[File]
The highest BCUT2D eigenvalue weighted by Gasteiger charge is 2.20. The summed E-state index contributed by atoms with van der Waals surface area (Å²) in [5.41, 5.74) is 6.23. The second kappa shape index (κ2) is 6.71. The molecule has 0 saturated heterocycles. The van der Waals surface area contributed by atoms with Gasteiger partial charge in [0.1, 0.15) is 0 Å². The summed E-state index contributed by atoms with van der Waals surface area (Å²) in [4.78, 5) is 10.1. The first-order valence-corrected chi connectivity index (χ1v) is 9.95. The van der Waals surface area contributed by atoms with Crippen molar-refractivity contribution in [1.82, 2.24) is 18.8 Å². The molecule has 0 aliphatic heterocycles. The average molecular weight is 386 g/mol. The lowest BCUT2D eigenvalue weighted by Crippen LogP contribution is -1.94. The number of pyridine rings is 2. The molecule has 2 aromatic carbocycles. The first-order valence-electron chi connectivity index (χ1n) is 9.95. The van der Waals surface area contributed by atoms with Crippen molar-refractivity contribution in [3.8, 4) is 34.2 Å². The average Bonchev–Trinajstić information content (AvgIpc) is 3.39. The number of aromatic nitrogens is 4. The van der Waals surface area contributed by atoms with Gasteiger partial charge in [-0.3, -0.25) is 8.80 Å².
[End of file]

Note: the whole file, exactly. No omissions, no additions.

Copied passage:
The highest BCUT2D eigenvalue weighted by Gasteiger charge is 2.20. The summed E-state index contributed by atoms with van der Waals surface area (Å²) in [5.41, 5.74) is 6.23. The second kappa shape index (κ2) is 6.71. The molecule has 0 saturated heterocycles. The van der Waals surface area contributed by atoms with Gasteiger partial charge in [0.1, 0.15) is 0 Å². The summed E-state index contributed by atoms with van der Waals surface area (Å²) in [4.78, 5) is 10.1. The first-order valence-corrected chi connectivity index (χ1v) is 9.95. The van der Waals surface area contributed by atoms with Crippen molar-refractivity contribution in [1.82, 2.24) is 18.8 Å². The molecule has 0 aliphatic heterocycles. The average molecular weight is 386 g/mol. The lowest BCUT2D eigenvalue weighted by Crippen LogP contribution is -1.94. The number of pyridine rings is 2. The molecule has 2 aromatic carbocycles. The first-order valence-electron chi connectivity index (χ1n) is 9.95. The van der Waals surface area contributed by atoms with Crippen molar-refractivity contribution in [3.8, 4) is 34.2 Å². The average Bonchev–Trinajstić information content (AvgIpc) is 3.39. The number of aromatic nitrogens is 4. The van der Waals surface area contributed by atoms with Gasteiger partial charge in [-0.3, -0.25) is 8.80 Å².